Up until that summer at Moon Lake, Jo Spencer was the kind of girl who knows what to be and what to do—the cheerleader, the May Queen, the straight-A student, popular and cute and virginal, and in perfect control of her life. In her own words, Jo Spencer is “fit.”
Enter one Red Williams who has Been Around—older, more experienced, utterly different from all that she has known. Loving Red, or wanting to, she begins to lose that control. The swirl of the changes that the lazy-starting North Carolina summer brings, the accelerating pace and pressure to be what Red desires, as well as what her family and friends expect, ultimately spin Jo Spencer out of “fitness” altogether, until, halfway through her first year in college, her carefully “normal” life explodes.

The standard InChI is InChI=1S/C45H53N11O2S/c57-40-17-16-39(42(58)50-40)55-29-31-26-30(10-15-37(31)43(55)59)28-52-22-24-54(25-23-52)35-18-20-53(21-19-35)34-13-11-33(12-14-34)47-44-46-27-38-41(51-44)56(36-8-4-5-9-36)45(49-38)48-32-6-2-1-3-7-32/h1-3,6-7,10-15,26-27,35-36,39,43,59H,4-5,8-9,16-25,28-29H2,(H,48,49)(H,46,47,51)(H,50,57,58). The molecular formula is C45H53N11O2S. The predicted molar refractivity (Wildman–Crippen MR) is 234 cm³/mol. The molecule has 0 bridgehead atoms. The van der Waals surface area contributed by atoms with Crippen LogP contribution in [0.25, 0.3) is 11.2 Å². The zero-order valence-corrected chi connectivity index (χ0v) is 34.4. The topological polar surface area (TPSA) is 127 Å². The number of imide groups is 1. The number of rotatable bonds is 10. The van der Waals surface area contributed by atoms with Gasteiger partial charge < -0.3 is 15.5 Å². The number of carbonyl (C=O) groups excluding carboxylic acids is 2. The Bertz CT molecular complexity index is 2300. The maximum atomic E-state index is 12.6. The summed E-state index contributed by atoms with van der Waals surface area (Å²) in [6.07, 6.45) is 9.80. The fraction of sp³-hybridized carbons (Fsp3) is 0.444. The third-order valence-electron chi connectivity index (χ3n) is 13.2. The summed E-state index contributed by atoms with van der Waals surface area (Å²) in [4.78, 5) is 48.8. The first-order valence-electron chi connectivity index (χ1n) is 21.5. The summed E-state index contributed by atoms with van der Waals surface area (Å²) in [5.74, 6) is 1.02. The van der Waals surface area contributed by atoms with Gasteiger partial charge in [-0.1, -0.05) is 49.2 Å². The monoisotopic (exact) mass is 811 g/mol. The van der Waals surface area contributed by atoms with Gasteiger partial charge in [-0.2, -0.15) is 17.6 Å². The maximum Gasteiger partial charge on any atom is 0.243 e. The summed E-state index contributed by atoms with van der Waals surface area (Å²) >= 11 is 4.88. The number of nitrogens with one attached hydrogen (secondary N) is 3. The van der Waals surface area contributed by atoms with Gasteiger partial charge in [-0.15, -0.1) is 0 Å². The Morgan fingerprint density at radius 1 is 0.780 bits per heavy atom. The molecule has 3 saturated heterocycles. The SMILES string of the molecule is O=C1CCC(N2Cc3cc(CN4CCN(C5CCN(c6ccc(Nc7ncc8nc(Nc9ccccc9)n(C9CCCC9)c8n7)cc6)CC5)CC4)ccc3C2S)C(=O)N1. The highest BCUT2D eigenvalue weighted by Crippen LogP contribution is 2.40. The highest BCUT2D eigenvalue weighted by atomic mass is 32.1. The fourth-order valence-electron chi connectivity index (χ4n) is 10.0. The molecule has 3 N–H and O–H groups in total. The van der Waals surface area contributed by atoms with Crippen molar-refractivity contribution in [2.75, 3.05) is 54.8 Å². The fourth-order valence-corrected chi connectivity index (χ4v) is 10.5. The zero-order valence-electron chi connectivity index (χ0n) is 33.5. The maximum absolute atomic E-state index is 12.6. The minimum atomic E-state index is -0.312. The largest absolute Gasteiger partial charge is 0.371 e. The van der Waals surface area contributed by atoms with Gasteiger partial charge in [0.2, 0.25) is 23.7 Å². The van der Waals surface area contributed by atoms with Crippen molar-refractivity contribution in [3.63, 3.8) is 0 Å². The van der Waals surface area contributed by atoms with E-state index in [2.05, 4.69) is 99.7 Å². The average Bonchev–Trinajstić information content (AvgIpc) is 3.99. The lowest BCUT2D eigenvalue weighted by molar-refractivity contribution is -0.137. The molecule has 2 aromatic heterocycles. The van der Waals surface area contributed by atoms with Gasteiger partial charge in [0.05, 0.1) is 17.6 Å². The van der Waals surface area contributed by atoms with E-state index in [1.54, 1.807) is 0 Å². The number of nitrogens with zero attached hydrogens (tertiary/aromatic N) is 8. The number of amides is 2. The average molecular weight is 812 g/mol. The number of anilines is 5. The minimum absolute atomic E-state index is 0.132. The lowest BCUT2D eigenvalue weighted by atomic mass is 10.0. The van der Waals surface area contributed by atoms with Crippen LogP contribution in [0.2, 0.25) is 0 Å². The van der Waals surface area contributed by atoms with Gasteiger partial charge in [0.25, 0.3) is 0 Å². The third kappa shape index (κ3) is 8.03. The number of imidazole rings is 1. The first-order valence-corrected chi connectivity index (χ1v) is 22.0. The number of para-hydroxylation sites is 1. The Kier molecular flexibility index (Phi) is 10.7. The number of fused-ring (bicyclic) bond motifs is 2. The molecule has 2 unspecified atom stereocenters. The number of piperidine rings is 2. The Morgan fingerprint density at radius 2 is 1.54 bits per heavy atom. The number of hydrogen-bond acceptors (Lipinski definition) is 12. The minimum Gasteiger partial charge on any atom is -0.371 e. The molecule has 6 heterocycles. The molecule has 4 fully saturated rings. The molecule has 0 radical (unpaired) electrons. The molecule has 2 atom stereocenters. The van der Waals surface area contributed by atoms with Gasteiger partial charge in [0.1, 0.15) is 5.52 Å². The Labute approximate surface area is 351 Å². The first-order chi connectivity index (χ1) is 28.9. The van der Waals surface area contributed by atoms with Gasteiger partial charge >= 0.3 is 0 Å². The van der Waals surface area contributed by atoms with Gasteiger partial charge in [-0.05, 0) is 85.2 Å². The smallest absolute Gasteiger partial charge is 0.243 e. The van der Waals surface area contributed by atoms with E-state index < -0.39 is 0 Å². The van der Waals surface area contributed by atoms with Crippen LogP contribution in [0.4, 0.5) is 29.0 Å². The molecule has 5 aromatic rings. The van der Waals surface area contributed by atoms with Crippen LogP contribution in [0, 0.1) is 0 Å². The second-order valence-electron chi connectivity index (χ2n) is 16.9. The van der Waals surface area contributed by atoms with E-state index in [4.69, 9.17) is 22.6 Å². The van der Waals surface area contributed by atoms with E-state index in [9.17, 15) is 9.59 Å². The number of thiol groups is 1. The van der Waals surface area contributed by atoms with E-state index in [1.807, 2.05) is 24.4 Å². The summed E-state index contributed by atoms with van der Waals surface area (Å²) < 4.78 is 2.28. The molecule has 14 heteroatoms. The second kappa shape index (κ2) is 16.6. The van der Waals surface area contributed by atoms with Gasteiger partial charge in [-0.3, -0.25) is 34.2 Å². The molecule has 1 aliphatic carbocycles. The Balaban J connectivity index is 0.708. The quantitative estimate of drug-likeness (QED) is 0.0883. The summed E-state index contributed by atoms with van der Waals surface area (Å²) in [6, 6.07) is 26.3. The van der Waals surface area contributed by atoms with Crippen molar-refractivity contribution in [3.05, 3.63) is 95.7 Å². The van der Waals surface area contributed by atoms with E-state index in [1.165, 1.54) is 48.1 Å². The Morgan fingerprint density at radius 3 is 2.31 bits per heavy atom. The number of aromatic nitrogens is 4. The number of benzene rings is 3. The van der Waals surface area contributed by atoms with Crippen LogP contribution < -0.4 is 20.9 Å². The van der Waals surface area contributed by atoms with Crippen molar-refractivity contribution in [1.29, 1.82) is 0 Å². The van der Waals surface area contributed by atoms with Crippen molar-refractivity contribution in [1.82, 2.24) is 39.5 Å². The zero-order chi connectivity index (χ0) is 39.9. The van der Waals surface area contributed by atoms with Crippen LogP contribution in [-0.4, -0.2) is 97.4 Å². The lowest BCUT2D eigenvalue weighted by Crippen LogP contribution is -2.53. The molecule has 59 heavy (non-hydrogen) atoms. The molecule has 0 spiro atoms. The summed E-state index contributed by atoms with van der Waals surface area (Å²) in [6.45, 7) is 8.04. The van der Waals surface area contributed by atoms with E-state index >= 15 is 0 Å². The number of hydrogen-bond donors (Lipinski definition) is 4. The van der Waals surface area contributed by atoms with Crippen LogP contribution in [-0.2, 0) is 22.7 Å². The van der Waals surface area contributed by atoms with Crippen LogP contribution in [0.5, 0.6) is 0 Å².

A gifted storyteller, Jill McCorkle in her first novel reveals what it means to have grown up in years so recently gone by that their dynamics and patterns have not yet been explored. Jo Spencer, Cheer Leader, looks back to discover how it happened and what it was like, as if she were watching reruns of old syndicated TV shows, looking through a photo album, playing old hit 45s. Slumber parties and dope parties, the age of “Dizzy” by Tommy Roe and “I Dream of Jeannie,” the coming-of-age rituals of a town in the late 1960s and early 1970s—the seemingly trite made suddenly startling—here take on a memorable clarity of definition in this remarkable work of fiction by a talented young novelist.
” A strong and subtle novel about a young woman’s struggle to reveal her own reality.” —Los Angeles Times